Bill Jamieson: The penny has dropped in Holyrood as dismal economic figures released

Chink, clink and clatter: how the pennies have dropped as the Scottish Fiscal Commission released its latest dismal figures for our economy and the public finances last week.
Finance Secretary Derek Mackay delivers his statement regarding business rates/income tax at Scottish ParliamentFinance Secretary Derek Mackay delivers his statement regarding business rates/income tax at Scottish Parliament
Finance Secretary Derek Mackay delivers his statement regarding business rates/income tax at Scottish Parliament

I don’t just mean the tumbling numbers for income tax and business rates receipts over the next five years. Nor is the cascade confined to its forecasts for lower wage growth and lower for longer sub-par performance by Scotland’s economy.

The loudest penny to drop, surely, was in Holyrood and the recognition – at last – of the glaring gap between Scotland’s performance and that for the UK as a whole.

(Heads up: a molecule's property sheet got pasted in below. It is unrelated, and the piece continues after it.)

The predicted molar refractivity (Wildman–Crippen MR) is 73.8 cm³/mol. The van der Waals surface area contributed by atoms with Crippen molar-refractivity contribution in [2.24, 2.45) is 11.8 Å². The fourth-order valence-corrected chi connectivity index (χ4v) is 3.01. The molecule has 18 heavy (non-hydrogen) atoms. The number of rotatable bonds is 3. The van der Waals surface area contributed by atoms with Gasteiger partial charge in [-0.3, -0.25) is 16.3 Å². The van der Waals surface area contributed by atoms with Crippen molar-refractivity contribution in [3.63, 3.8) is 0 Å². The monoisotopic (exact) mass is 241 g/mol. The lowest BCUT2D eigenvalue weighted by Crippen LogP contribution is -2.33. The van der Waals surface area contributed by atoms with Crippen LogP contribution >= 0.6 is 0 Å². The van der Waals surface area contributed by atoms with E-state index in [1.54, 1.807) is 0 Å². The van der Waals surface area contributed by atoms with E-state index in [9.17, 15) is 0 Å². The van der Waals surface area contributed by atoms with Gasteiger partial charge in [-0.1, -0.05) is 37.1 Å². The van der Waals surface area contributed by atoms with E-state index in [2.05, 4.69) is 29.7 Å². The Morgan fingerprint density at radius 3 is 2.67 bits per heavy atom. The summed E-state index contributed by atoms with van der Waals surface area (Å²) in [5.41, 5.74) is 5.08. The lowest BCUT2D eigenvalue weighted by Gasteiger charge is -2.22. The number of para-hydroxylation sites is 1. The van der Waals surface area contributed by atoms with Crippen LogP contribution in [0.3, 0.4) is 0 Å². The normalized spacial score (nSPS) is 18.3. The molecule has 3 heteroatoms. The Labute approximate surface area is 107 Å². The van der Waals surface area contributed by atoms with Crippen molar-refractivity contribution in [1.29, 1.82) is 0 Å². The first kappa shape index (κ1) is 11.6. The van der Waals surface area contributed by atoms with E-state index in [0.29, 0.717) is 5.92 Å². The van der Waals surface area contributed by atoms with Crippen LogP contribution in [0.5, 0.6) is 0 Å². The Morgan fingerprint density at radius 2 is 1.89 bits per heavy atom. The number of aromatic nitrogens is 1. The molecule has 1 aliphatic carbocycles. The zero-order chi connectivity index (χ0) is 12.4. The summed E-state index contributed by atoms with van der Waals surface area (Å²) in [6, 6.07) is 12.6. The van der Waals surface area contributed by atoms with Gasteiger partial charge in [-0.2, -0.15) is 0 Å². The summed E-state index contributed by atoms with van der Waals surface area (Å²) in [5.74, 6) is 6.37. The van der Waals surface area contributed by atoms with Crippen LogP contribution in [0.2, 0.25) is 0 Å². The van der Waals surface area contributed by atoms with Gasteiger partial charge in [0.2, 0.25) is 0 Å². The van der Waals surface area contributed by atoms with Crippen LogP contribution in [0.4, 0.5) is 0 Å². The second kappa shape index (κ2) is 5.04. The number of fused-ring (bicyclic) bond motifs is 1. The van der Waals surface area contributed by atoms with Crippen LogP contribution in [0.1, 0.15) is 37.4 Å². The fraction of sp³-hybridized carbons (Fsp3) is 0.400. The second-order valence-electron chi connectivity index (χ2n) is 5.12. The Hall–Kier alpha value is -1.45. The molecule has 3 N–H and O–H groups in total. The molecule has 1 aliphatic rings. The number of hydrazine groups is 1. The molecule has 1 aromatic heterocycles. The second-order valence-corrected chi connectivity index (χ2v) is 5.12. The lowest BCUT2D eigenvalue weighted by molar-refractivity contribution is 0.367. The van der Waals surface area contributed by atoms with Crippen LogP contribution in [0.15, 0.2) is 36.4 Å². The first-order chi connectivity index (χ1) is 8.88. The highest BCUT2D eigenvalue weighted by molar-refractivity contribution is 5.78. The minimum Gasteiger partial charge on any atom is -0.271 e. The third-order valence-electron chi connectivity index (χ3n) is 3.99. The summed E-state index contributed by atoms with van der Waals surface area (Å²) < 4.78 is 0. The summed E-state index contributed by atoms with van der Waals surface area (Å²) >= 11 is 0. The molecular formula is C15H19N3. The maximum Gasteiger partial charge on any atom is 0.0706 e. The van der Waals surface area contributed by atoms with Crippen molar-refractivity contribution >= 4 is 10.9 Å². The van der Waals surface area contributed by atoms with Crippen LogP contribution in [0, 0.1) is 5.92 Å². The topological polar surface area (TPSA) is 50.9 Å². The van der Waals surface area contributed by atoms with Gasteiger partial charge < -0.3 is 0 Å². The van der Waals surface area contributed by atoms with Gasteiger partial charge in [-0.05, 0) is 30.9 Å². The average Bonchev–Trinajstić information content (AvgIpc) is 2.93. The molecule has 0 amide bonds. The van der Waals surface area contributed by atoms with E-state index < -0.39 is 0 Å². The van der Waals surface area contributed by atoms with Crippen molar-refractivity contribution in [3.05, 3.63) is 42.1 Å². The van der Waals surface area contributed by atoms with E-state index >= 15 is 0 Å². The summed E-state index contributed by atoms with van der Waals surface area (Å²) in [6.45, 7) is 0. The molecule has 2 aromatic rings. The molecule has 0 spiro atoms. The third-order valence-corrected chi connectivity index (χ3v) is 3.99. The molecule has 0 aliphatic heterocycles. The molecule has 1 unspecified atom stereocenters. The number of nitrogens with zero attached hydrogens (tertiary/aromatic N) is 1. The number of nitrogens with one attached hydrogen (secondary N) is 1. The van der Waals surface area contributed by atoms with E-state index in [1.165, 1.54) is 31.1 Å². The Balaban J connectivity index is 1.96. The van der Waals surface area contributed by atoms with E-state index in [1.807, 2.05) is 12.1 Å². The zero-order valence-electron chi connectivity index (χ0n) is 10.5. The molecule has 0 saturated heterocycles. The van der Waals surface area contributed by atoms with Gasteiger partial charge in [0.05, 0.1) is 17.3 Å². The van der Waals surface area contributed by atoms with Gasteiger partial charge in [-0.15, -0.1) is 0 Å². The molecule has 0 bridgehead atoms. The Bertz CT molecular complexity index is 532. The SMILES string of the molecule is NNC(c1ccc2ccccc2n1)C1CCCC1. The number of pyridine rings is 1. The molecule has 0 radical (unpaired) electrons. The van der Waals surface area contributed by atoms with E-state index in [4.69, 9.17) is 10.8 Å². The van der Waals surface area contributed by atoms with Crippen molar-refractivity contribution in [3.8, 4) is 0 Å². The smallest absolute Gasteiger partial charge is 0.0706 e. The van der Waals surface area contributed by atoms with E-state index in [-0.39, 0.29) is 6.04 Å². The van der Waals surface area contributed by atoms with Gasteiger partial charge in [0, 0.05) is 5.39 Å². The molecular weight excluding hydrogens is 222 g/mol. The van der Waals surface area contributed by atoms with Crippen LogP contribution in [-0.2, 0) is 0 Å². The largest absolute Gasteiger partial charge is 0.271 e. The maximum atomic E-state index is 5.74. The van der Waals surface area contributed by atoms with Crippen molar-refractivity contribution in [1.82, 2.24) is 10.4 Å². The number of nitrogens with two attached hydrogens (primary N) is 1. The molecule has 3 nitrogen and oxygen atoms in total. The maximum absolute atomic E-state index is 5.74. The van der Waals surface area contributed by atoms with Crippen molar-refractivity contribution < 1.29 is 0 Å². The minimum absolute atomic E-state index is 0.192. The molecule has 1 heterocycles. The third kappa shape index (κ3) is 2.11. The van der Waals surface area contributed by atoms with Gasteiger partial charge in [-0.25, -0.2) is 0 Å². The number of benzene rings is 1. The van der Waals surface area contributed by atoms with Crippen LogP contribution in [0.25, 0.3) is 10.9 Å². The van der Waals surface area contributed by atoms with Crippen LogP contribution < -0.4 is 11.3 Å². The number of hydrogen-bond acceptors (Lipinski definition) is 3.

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No more bluster about Holyrood-inspired growth or “more powers” improvement or Scotland’s seemingly limitless welfare coffers.

The pennies – a shedload of them – have finally dropped about our economic state and the urgent need to address an under-performance that blights living standards, household wealth and aspiration as well as the government’s spending ambitions.

Recognition? Well, perhaps not at the top. Right to the end Scottish Finance Secretary Derek Mackay maintained a fiery bluster last week that this had nothing to do with the Scottish government, but the “ideological choice” of austerity by the UK government and a “fiscal straitjacket” which was to blame for weak growth. The grim forecasts, he declared, were “the consequences of UK choices on Scotland’s public finances, including UK-imposed decisions on austerity, immigration policies that don’t suit Scotland, and taking us out of the single market through Brexit.”

It wisnae me! Westminster austerity, immigration curbs, Brexit – it’s all other folk’s fault! But if that is the case, why has the rest of the UK not suffered as much? Why is Scotland’s growth rate set to be little more than half that of the UK overall (1.4 per cent, according to the latest OECD forecast)?